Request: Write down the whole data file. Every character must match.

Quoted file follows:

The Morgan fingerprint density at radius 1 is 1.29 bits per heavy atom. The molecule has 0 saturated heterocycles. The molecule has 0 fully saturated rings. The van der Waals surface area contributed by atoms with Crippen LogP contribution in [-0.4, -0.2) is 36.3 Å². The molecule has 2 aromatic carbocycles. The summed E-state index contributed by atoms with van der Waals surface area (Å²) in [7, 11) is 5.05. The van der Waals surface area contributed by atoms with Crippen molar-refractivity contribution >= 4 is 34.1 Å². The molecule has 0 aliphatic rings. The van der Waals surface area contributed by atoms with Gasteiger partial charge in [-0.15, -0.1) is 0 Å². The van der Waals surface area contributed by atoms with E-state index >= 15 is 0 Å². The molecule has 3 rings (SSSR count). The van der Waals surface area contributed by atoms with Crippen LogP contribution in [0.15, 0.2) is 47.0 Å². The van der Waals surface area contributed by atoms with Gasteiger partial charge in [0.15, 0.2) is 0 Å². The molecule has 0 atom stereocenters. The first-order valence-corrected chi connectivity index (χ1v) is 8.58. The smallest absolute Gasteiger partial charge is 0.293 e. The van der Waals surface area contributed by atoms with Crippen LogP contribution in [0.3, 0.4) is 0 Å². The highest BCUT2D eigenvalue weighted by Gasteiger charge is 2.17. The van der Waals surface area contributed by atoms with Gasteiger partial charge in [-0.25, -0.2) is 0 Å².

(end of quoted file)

The Morgan fingerprint density at radius 1 is 1.29 bits per heavy atom. The molecule has 0 saturated heterocycles. The molecule has 0 fully saturated rings. The van der Waals surface area contributed by atoms with Crippen LogP contribution in [-0.4, -0.2) is 36.3 Å². The molecule has 2 aromatic carbocycles. The summed E-state index contributed by atoms with van der Waals surface area (Å²) in [7, 11) is 5.05. The van der Waals surface area contributed by atoms with Crippen molar-refractivity contribution >= 4 is 34.1 Å². The molecule has 0 aliphatic rings. The van der Waals surface area contributed by atoms with Gasteiger partial charge in [-0.15, -0.1) is 0 Å². The van der Waals surface area contributed by atoms with E-state index >= 15 is 0 Å². The molecule has 3 rings (SSSR count). The van der Waals surface area contributed by atoms with Crippen LogP contribution in [0.15, 0.2) is 47.0 Å². The van der Waals surface area contributed by atoms with Gasteiger partial charge in [0.15, 0.2) is 0 Å². The molecule has 0 atom stereocenters. The first-order valence-corrected chi connectivity index (χ1v) is 8.58. The smallest absolute Gasteiger partial charge is 0.293 e. The van der Waals surface area contributed by atoms with Crippen LogP contribution in [0.3, 0.4) is 0 Å². The highest BCUT2D eigenvalue weighted by Gasteiger charge is 2.17. The van der Waals surface area contributed by atoms with Gasteiger partial charge in [-0.25, -0.2) is 0 Å².